Cherokee Heritage Center ~ Tahlequah, Oklahoma
In 1838, approximately 16,000 Cherokee people were driven from their homes and forced to move west into Indian Territory. This tragic exodus became known as the Trail of Tears. For many of those weary travelers, Tahlequah, Oklahoma, was the end of that trail.
But the story does not end with the arrival of the Cherokee people in Oklahoma. Despite this tragic event, they built successful communities that exist today. In an attempt to preserve the history and culture of the Cherokee, the Cherokee National Historical Society Inc. was established in 1963. The Society fulfills this mission by operating the Cherokee Heritage Center on 44 wooded acres.
Rich in culture, the Cherokee Heritage Center offers many activities and events designed to educate the public about Cherokee culture. Designed by Charles “Chief” Boyd, a Cherokee architect from Tulsa, as his master’s thesis, the Heritage Center is home to many historical effects.
In front of the museum are three large columns. These columns are the remains of the Cherokee National Female Seminary that was built in 1851. It was the first school of higher education for women west of the Mississippi River, and the first to pay equal salaries to male and female instructors. The school burned on Easter Sunday, 1887. It was rebuilt on the north side of Tahlequah and reopened in 1889 and was the forerunner of Northeastern State University. The rebuilt seminary is today known as Seminary Hall.
The Cherokee National Male Seminary was located on the south side of Tahlequah at the present site of Markhoma Bible Academy. It burned in 1912.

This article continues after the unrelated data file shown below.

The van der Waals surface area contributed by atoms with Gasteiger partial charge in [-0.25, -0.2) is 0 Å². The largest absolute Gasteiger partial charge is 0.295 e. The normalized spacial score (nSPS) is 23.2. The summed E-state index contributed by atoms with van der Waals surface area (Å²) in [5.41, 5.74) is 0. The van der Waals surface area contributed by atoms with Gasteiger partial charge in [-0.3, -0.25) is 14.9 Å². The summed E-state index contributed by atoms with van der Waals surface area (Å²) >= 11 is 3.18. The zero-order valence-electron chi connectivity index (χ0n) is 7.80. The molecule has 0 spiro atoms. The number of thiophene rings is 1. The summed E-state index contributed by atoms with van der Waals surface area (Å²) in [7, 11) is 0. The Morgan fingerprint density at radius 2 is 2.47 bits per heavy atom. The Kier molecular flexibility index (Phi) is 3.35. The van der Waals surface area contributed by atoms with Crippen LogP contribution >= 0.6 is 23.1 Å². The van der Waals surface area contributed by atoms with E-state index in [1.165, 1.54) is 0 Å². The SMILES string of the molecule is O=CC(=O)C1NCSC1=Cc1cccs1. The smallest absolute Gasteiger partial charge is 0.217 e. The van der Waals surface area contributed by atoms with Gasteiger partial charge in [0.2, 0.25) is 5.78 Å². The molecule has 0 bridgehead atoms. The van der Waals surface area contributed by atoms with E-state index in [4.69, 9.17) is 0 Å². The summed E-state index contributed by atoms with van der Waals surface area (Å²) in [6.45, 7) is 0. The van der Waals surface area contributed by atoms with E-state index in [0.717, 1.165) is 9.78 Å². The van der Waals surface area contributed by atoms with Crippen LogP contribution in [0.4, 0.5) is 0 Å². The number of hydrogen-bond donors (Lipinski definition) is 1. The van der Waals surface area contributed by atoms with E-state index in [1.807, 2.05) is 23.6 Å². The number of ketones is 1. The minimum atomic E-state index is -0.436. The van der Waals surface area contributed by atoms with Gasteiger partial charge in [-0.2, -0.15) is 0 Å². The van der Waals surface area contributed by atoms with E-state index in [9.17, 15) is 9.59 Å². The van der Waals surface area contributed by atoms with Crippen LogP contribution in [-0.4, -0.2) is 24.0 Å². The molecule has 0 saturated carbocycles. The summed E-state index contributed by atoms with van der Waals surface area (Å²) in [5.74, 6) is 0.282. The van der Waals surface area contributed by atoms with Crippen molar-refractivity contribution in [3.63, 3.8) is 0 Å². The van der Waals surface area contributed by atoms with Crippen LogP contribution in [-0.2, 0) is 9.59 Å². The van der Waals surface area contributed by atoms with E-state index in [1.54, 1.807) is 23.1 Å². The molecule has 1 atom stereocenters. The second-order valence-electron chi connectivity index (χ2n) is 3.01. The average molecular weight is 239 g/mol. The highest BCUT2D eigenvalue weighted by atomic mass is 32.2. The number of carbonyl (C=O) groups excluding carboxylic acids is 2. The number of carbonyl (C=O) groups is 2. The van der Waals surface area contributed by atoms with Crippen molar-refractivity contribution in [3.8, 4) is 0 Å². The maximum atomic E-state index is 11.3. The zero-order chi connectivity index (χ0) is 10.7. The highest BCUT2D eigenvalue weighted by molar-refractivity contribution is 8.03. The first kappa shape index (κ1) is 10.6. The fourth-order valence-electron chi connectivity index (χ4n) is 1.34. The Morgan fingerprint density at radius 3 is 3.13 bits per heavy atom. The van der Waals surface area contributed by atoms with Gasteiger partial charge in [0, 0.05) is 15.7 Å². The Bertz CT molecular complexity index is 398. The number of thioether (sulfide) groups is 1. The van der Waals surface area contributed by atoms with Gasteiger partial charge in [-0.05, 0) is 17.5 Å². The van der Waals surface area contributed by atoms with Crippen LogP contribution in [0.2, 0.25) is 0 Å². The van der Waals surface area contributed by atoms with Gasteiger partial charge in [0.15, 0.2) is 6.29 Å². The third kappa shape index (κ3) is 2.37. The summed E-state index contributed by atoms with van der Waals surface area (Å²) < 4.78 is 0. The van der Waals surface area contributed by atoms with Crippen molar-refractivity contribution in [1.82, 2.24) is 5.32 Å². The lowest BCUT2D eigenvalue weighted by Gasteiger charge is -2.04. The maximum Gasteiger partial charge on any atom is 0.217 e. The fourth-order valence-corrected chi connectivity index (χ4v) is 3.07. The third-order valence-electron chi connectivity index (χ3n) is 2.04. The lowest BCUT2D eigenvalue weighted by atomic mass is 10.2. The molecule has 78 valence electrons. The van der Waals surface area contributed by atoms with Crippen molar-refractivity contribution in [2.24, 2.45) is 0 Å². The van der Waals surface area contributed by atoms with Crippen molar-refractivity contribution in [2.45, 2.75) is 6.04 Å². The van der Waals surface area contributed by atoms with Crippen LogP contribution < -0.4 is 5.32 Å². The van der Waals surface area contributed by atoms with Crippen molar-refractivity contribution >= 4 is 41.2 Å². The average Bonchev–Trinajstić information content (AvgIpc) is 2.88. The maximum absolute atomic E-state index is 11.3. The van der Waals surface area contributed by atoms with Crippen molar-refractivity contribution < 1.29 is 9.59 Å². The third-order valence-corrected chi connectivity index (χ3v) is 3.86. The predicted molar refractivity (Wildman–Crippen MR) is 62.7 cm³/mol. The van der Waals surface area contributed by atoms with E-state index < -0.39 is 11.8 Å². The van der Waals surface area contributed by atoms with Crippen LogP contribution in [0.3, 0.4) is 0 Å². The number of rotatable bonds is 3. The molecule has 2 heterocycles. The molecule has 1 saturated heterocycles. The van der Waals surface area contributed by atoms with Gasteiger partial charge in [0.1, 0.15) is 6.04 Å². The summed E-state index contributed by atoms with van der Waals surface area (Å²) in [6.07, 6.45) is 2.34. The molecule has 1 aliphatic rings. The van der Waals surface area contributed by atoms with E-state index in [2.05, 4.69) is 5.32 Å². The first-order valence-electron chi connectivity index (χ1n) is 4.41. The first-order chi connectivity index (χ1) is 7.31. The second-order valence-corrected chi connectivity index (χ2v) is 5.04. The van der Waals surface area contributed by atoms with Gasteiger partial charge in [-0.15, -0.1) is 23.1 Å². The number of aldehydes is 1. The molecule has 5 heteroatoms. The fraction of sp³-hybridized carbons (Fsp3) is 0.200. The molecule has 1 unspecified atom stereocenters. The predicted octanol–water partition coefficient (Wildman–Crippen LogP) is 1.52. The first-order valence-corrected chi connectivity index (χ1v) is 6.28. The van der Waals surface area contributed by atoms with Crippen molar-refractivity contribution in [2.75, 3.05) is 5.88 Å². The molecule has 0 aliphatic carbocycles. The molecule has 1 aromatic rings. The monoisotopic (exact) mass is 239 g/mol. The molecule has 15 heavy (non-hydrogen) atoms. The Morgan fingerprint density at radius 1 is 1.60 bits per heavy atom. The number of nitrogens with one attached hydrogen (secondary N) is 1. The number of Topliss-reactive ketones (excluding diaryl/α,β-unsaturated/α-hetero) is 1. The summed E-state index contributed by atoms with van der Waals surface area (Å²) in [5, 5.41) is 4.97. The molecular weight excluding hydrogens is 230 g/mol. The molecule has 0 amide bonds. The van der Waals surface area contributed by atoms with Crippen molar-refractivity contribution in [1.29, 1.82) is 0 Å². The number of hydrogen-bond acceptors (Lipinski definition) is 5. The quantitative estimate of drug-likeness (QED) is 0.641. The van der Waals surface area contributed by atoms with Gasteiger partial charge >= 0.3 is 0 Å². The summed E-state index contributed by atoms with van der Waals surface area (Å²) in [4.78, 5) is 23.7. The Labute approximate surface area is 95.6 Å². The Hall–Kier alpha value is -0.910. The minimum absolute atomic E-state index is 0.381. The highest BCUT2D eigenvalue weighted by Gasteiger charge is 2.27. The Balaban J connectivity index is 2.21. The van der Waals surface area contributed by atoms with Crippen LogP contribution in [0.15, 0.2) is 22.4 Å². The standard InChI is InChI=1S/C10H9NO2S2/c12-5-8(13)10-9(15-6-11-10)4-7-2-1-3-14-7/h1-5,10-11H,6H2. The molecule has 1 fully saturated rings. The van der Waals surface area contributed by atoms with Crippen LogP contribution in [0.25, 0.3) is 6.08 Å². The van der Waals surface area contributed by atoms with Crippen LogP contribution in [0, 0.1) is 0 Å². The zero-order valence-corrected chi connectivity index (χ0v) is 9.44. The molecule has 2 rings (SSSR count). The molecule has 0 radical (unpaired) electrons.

Located near the columns entrance of the Cherokee Heritage Center National Museum is a large rock with a hole in it. This rock is the cistern cover from the female seminary. Next to the rock is a depressed area. This area is the site of the actual cistern. The ground there settled years ago. It was leveled off only to settle again.
Also in front of the museum are many statues, busts and monuments, each holding special meaning. A marble cube stands in memory of Robert L. Owen, one of Oklahoma’s first two U.S. Senators. He was a member of the Cherokee Nation and is known for drafting the legislation that created the Federal Reserve System.
The statue of a runner honors Andy Payne, a poor farm boy from Foyil, Oklahoma. About to lose the farm, Payne heard of a cross-country race that paid $25,000 to the winner. He hitch-hiked to Los Angeles and competed against the greatest track stars of that day. He won the race, saved the farm, converted his fame into a political career and served as clerk of the Oklahoma Supreme Court for many years.
The column in front of the Gathering Place contains the names of several people important to Cherokee history. This column includes names of the detachment conductors on the Trail of Tears, judges, sheriffs and other notable persons.